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Re: Why does Optimizer relys on COST to produce the execution plan?

From: The Human Fly <>
Date: 2006-01-03 07:54:20


Thanks for your time and advice.

To give you a little brief, this query involves two tables, and one of table has 87 distinct values and other table has around 1 million records. The big table column which is involving in the query (driven column in the composite query) has the following statistics:

Num Distinct : 74066
Density : .000013501
num_buckets : 1 ( I didn't collect histograms, since its has a lot of distinct values).
sample size : 20%

Table Num Rows : 968892

The query is like this:

select * from testv1
where casm_pac_nb = 0500013289 and stkm_stK_cd = 7010

testv1 is a view involving the following sql.

select column,column2 from small_table,big_table where big_tabl_index_column = small_table_unique_column.

Can you tell me what is the best value on the big table column for histogram size?

On 1/2/06, Wolfgang Breitling wrote:
> The optimizer needs some criterion to decide which plan to choose for
> a SQL. The RBO uses a sequence of rules and chooses the first rule in
> the sequence that applies (with some tie-breaking rules). The CBO
> uses an estimate of the resources needed to process each plan. This
> resource estimate is the "cost". In the absence of system statistics
> that cost is the estimate of logical IO that it will take to get the
> result set. With system statistics, the cpu cost of the individual
> plan steps weighs in as well.
> The "cost", i.e. estimate of LIO required, is based on the underlying
> object statistics, the predicates and some built-in assumptions/heuristics.
> It is my firm conviction that the optimizer chooses the best plan
> possible IF it gets the estimates right.
> When you force a particular access path through hints you distort the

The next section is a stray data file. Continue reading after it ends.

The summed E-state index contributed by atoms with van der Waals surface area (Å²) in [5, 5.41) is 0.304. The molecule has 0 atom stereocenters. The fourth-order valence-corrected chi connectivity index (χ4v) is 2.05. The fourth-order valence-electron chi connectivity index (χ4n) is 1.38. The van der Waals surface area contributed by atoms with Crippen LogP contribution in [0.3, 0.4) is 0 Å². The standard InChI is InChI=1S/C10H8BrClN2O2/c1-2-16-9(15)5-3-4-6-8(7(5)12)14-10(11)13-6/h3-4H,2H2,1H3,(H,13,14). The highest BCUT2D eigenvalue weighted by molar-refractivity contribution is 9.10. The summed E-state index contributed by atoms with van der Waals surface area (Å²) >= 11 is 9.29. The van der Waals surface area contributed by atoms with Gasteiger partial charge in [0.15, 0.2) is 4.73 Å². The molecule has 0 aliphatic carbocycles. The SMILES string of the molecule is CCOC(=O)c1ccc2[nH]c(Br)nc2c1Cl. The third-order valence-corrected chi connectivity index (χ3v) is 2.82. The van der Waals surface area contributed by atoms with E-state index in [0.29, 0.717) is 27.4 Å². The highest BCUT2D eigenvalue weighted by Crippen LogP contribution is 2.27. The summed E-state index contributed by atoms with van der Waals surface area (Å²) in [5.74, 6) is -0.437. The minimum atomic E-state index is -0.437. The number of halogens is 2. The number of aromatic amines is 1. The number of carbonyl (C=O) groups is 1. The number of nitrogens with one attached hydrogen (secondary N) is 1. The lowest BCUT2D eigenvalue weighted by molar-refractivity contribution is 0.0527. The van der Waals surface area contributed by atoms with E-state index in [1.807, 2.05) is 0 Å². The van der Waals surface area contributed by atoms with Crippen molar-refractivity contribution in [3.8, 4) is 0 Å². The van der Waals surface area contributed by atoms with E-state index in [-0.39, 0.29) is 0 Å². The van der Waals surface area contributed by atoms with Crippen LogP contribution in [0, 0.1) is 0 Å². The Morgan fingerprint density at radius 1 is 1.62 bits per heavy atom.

> meaning of the cost. Of course, the hinted plan will have a higher
> cost or else the CBO would have chosen it in the first place.
> The question to ask is not what other measure the CBO should use to
> base its decision on, but what led it to miscalculate the LIO "costs"
> of the plans. There are several possibilities:
> a) The cost of an FTS was artificially low due to a high
> db_file_multiblock_read_count.
> b) The cost of an FTS was undervalued because of the missing cpu
> component. As you observed (and as Jonathan showed in his book), the
> cpu cost of an FTS can be substantial.
> c) The cost of the index access was overvalued because of an
> incorrect rowcount estimate. Maybe a histogram on the predicate
> column might help
> ...
> Find - and fix - the cause for the optimizer's wrong estimate and the
> optimizer will choose the correct plan without a hint.
> At 11:32 PM 1/1/2006, The Human Fly wrote:
> >Hello list,
> >
> >Wishing you a very happy and prosperous new year.
> >
> >Yesterday, I was happend to tune a query and got surprised the way
> >Optimizer behaves. I think oracle should reconsidered about the
> >Optimizer behaviour, which relys on cost value, as of 9207, to produce
> >the explain plan. Initially when I run the query, oracle was doing
> >FTS of two tables and response time was 0.08, there is a composite
> >index and the column which I am using in the query is the leading
> >column in the composite index. I thought Optimizer would choose INDEX
> >SKIP SCAN, when I force to using the composite index, the query
> >response time also was 0.08. But, the cost between the two explain
> >plans are double. The query which was does FTS, cost was 1040 and the
> >query which was using INDEX hint cost 3564. But, the big difference
> >was logical reads. Query with FTS doing 10 thousand logical reads and
> >query with INDEX hint was doing 3thousand logical reads. The
> >difference is 7 thousand logical reads. I have also compared the CPU
> >used by these query and the difference was around 70% between these
> >two queries.
> Why an index skip scan if the leading column is in the predicates?
> Unless, of course, it's not an equal predicate.
> [snip]
> >By the way, how do we count the value coming from v$sysstat for CPU
> >used by this session'? How do I calculate this value? Is this CPU
> >cycles or what?
> That value is centiseconds.
> Regards
> Wolfgang Breitling
> Centrex Consulting Corporation

Best Regards,
Syed Jaffar Hussain
OCP 8i & 9i DBA,
Banque Saudi Fransi,
Saudi Arabia
"Winners don't do different things. They do things differently."
Received on Tue Jan 03 2006 - 07:54:20 CST

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